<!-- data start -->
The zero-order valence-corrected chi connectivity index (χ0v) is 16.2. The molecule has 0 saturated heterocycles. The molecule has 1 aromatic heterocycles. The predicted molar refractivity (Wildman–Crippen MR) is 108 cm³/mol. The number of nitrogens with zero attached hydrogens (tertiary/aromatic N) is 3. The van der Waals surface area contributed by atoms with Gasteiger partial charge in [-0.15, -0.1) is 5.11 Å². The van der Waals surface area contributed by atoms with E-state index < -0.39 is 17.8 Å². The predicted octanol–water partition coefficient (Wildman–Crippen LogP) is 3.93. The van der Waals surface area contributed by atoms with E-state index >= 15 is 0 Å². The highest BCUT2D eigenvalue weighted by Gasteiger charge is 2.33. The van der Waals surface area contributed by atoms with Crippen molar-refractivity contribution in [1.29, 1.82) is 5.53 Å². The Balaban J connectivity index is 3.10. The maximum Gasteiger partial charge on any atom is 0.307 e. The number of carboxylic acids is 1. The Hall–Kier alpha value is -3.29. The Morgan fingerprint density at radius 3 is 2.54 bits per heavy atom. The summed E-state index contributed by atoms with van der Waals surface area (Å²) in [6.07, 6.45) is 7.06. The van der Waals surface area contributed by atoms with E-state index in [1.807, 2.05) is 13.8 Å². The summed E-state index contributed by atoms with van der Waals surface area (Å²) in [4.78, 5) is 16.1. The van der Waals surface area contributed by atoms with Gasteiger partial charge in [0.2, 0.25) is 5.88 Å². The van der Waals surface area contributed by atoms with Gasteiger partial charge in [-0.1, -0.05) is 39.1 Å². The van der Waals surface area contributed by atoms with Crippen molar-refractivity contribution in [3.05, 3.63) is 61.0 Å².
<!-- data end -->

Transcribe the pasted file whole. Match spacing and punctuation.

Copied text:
The zero-order valence-corrected chi connectivity index (χ0v) is 16.2. The molecule has 0 saturated heterocycles. The molecule has 1 aromatic heterocycles. The predicted molar refractivity (Wildman–Crippen MR) is 108 cm³/mol. The number of nitrogens with zero attached hydrogens (tertiary/aromatic N) is 3. The van der Waals surface area contributed by atoms with Gasteiger partial charge in [-0.15, -0.1) is 5.11 Å². The van der Waals surface area contributed by atoms with E-state index < -0.39 is 17.8 Å². The predicted octanol–water partition coefficient (Wildman–Crippen LogP) is 3.93. The van der Waals surface area contributed by atoms with E-state index >= 15 is 0 Å². The highest BCUT2D eigenvalue weighted by Gasteiger charge is 2.33. The van der Waals surface area contributed by atoms with Crippen molar-refractivity contribution in [1.29, 1.82) is 5.53 Å². The Balaban J connectivity index is 3.10. The maximum Gasteiger partial charge on any atom is 0.307 e. The number of carboxylic acids is 1. The Hall–Kier alpha value is -3.29. The Morgan fingerprint density at radius 3 is 2.54 bits per heavy atom. The summed E-state index contributed by atoms with van der Waals surface area (Å²) in [6.07, 6.45) is 7.06. The van der Waals surface area contributed by atoms with E-state index in [1.807, 2.05) is 13.8 Å². The summed E-state index contributed by atoms with van der Waals surface area (Å²) in [4.78, 5) is 16.1. The van der Waals surface area contributed by atoms with Gasteiger partial charge in [0.2, 0.25) is 5.88 Å². The van der Waals surface area contributed by atoms with Gasteiger partial charge in [-0.1, -0.05) is 39.1 Å². The van der Waals surface area contributed by atoms with Crippen molar-refractivity contribution in [3.05, 3.63) is 61.0 Å².